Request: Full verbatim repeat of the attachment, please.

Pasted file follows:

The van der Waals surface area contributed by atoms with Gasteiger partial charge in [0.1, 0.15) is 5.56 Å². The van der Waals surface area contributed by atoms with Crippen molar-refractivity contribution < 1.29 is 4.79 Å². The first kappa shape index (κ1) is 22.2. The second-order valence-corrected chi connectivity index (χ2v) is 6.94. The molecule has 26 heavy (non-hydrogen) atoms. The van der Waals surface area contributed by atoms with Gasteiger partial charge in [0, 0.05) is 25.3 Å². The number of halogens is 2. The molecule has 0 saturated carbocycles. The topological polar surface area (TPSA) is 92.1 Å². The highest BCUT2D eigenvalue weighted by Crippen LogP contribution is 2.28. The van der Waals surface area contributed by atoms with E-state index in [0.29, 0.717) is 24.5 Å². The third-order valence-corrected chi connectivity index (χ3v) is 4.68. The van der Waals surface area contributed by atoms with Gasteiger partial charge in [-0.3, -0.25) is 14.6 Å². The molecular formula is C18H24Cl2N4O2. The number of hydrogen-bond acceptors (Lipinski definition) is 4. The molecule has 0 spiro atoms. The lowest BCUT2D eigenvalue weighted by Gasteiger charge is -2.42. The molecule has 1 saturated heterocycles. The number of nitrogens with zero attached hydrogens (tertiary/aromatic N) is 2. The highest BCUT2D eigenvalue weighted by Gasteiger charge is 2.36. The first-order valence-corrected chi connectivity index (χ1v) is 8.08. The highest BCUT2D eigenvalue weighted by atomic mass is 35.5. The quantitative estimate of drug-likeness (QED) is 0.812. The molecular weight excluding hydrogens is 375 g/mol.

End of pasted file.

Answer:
The van der Waals surface area contributed by atoms with Gasteiger partial charge in [0.1, 0.15) is 5.56 Å². The van der Waals surface area contributed by atoms with Crippen molar-refractivity contribution < 1.29 is 4.79 Å². The first kappa shape index (κ1) is 22.2. The second-order valence-corrected chi connectivity index (χ2v) is 6.94. The molecule has 26 heavy (non-hydrogen) atoms. The van der Waals surface area contributed by atoms with Gasteiger partial charge in [0, 0.05) is 25.3 Å². The number of halogens is 2. The molecule has 0 saturated carbocycles. The topological polar surface area (TPSA) is 92.1 Å². The highest BCUT2D eigenvalue weighted by Crippen LogP contribution is 2.28. The van der Waals surface area contributed by atoms with E-state index in [0.29, 0.717) is 24.5 Å². The third-order valence-corrected chi connectivity index (χ3v) is 4.68. The van der Waals surface area contributed by atoms with Gasteiger partial charge in [-0.3, -0.25) is 14.6 Å². The molecular formula is C18H24Cl2N4O2. The number of hydrogen-bond acceptors (Lipinski definition) is 4. The molecule has 0 spiro atoms. The lowest BCUT2D eigenvalue weighted by Gasteiger charge is -2.42. The molecule has 1 saturated heterocycles. The number of nitrogens with zero attached hydrogens (tertiary/aromatic N) is 2. The highest BCUT2D eigenvalue weighted by Gasteiger charge is 2.36. The first-order valence-corrected chi connectivity index (χ1v) is 8.08. The highest BCUT2D eigenvalue weighted by atomic mass is 35.5. The quantitative estimate of drug-likeness (QED) is 0.812. The molecular weight excluding hydrogens is 375 g/mol.